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Message from the editors

Dr. Cathy Jeffery, Dr. Susan Tupper
As we ease into the end of winter, 2021, we take time to reflect on all that has happened during the last (very interesting!) year. Despite the context of a global pandemic, visitation restrictions in healthcare, and changes in how we interact with others and do our everyday activities, we recognize that SaskPain and our collaborators have a lot to celebrate. Here are some highlights since our last newsletter:
  • Our website redesign is complete, along with a new logo. Check out www.saskpain.ca for all the latest news on pain management resources, education, and research in Saskatchewan.
  • SaskPain is partnering on a research project called "Improving Pain in Saskatchewan" that aims to co-design new services for pain in 3 communities.
  • Read the exciting update about #SeePainMoreClearly the international social media campaign that was launched on October 1, 2020.
  • Leland Sommer, RN(NP) provides resources for pain assessment in Continuing Care.
  • The Canadian Pain Task Force continues their important work.
  • The Chiropractors' Association of Saskatchewan is presenting an important learning opportunity.
  • SaskPain Board member changes:
    • We are very sad to announce that Glen-mary Christopher, board co-chair, has stepped down to focus on other activities. Glen-mary has given so much of her heart, time, and energy over the past 10 years. Her work towards the development of what is now SaskPain began with the SRNA Professional Practice Group in Pain Management. She helped facilitate stakeholder meetings, co-wrote foundational reports, presented to healthcare decision makers, worked on applications for incorporation and grant funding, and led the work to develop board policies. Glen-mary, we will miss your encouraging perspective, thoughtful reflections, guidance, and tireless contributions on the board.
    • We are excited to welcome three new Board members Dr. Anita Chakravarti, Kelly Kizlyk, and Alexandria Pavelich! All three of these amazing women bring extensive experience, unique perspectives, and new ideas to SaskPain.
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Improving Pain in SK Research Project:

The Improving Pain in SK research team is wrapping up Phase 1 of the project, which was a pain management needs assessment in three communities: Saskatoon's downtown and core neighborhoods, Yorkton, and Regina's pediatric services. During this phase the team conducted interviews with approximately 64 people who live with chronic pain, 60 healthcare providers, 4 healthcare decision makers, and 3 representatives of community-based organizations (total of 131 interviews). From these interviews the team has collated a list of recommendations for changes that will improve pain management and the lives of those living with pain in Saskatchewan. Recommendations range from online support and education for people living with pain to rapid access pain clinics for people who present to the emergency department. Work has already begun for an online workshop series. The Yorkton team members and collaborators have planned an exciting 3 workshop series of interactive sessions for people living with pain on March 10th, 17th, and 24th called "Partners in Pain".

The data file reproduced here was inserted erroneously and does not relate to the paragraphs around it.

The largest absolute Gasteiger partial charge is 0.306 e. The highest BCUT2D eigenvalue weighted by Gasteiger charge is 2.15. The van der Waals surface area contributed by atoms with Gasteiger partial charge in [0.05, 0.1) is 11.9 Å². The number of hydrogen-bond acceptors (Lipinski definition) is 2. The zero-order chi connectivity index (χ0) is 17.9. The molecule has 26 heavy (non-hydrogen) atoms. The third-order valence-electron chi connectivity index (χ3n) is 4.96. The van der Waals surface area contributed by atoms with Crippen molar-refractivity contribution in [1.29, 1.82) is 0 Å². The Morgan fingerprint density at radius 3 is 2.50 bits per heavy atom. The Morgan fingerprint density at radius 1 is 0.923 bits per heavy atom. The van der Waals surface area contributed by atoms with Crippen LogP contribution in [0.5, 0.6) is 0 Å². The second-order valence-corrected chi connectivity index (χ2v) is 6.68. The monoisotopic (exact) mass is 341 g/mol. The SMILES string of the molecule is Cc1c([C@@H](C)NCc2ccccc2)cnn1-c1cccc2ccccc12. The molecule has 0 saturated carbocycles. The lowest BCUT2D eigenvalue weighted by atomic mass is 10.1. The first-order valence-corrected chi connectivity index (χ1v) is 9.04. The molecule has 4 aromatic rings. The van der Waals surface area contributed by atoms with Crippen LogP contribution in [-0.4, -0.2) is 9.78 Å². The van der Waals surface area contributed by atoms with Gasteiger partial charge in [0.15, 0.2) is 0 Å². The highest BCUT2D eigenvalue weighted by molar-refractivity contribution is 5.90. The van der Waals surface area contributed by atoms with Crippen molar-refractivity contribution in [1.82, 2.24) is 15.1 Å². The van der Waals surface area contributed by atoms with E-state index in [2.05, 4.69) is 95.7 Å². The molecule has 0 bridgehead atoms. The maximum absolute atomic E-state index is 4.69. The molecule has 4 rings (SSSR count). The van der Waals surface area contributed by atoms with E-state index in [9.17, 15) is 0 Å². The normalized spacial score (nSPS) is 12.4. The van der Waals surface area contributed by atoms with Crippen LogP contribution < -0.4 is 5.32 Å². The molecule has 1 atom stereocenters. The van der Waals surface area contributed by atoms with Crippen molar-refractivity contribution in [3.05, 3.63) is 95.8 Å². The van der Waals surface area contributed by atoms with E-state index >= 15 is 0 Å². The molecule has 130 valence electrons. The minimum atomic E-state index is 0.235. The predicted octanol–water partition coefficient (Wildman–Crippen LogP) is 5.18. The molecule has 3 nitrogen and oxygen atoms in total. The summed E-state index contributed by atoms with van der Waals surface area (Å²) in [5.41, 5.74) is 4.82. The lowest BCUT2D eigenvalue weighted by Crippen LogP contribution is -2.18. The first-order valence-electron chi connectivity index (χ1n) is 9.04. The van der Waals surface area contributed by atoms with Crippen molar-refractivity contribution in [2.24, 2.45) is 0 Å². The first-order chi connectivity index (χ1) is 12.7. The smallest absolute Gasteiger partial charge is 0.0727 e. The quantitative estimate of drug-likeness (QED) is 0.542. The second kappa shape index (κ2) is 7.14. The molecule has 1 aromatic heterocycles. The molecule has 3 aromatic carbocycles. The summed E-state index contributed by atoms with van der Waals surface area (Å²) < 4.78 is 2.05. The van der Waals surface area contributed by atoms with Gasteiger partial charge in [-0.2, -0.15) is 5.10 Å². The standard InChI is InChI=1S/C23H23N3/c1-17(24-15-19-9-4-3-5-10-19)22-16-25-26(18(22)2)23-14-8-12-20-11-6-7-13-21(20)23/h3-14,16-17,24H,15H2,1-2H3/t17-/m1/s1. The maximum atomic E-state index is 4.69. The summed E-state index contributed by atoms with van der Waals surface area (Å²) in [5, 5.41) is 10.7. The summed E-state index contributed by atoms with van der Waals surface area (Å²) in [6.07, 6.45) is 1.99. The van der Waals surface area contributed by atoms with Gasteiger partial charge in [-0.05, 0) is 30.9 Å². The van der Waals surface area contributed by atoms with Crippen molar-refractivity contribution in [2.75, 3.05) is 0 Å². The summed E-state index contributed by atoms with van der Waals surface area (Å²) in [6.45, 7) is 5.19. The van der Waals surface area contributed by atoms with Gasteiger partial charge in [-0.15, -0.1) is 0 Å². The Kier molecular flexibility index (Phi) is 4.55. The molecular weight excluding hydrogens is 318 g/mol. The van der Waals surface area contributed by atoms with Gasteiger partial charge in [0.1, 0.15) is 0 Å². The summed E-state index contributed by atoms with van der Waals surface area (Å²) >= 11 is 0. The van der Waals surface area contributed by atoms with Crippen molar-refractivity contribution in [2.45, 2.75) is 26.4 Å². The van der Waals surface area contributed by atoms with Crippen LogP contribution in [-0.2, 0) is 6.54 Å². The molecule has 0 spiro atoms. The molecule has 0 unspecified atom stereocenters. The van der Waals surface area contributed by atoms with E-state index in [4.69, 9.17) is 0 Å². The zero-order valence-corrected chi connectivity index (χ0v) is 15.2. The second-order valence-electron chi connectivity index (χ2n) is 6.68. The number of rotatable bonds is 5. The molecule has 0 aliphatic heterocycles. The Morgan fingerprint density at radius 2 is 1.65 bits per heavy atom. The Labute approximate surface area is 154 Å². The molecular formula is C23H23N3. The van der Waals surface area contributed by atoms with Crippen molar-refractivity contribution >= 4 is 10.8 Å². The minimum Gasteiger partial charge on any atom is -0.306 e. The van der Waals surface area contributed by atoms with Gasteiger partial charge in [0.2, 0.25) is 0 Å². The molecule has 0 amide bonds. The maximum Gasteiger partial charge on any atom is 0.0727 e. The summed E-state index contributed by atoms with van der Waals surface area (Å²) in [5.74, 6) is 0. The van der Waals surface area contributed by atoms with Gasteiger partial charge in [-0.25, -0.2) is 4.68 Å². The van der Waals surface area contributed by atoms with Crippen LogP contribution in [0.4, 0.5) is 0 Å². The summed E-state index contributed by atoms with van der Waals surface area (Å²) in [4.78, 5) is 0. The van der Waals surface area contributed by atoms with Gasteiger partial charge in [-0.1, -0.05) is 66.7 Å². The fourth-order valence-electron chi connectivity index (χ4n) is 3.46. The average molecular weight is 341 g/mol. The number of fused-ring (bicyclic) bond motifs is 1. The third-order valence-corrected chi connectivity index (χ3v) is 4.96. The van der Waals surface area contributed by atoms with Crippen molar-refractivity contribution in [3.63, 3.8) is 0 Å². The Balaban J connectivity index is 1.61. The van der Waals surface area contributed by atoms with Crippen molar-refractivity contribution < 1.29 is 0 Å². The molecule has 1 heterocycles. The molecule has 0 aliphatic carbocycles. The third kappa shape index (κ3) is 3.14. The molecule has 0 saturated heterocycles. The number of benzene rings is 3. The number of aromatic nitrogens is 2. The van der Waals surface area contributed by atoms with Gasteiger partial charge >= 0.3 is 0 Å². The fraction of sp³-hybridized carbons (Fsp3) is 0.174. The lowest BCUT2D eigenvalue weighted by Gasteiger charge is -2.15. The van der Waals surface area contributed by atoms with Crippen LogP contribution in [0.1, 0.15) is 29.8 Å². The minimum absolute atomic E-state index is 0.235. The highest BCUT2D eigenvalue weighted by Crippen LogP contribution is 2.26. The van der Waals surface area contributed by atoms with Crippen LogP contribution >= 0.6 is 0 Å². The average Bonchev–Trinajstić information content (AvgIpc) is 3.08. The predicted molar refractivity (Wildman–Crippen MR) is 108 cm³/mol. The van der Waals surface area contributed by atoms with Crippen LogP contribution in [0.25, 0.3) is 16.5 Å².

View Partners in Pain Yorkton Poster Here
Contact selene.daniel-whyte@usask.ca for more information on how to attend or register for the series at www.tinyurl.com/Yorkton. The Saskatoon-based research assistant, Jessica Jack, will present Phase 1 findings at the Canadian Pain Society scientific meeting at the end of April. As the team moves into Phase 2, local working groups will be supported to select and design a change strategy for their community. Want to keep posted on our research? Email selene.daniel-whyte@usask.ca to join the newsletter mailing list or follow on Facebook: Improving Pain in SK, and Instagram: @improvingpainsk. Find links to favorite websites at: linktr.ee/improvingpainsk. Improving Pain in SK is funded by the Saskatchewan Health Research Foundation and Saskatchewan Centre for Patient Oriented Research.

View Improving Pain In SK Newsletter Here
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After a successful initial launch a year ago and with additional funding by the Saskatchewan Health Research Foundation and the Saskatchewan Centre of Patient-Oriented Research and in partnership with national and provincial organizations (e.g., AGE-WELL Network of Centres of Excellence, Canadian Association of Gerontology, Alzheimer Society of Saskatchewan), health care personnel, patients and family, researchers and health care administrators; we have launched an international social media campaign #SeePainMoreClearly on October 1st, 2020, the International Day for Older Persons, to increase awareness of the under-assessment and under-management of pain in people living with dementia by disseminating evidence-based findings and practices.

We worked with a digital media partner to revamp our seepainmoreclearly.org website. Our website now includes additional information and resources tailored to the needs of healthcare personnel, patients and families, researchers, and policy makers. In addition, our team is working with a digital media partner to scale the production of evidence-based videos, blog posts, and images discussing the problem of pain in dementia and the available solutions to this problem. We are regularly sharing content and information on our social media pages: Facebook (@seepainmc), Instagram (@SeePainMoreClearly), LinkedIn (See Pain More Clearly), Twitter (@seepainmc), and YouTube (See Pain More Clearly). Our team is systematically evaluating the success of the #SeePainMoreClearly initiative through various social media metrics (e.g., video views, hashtag mentions, engagement), questionnaires (Questionnaires Here), and interviews.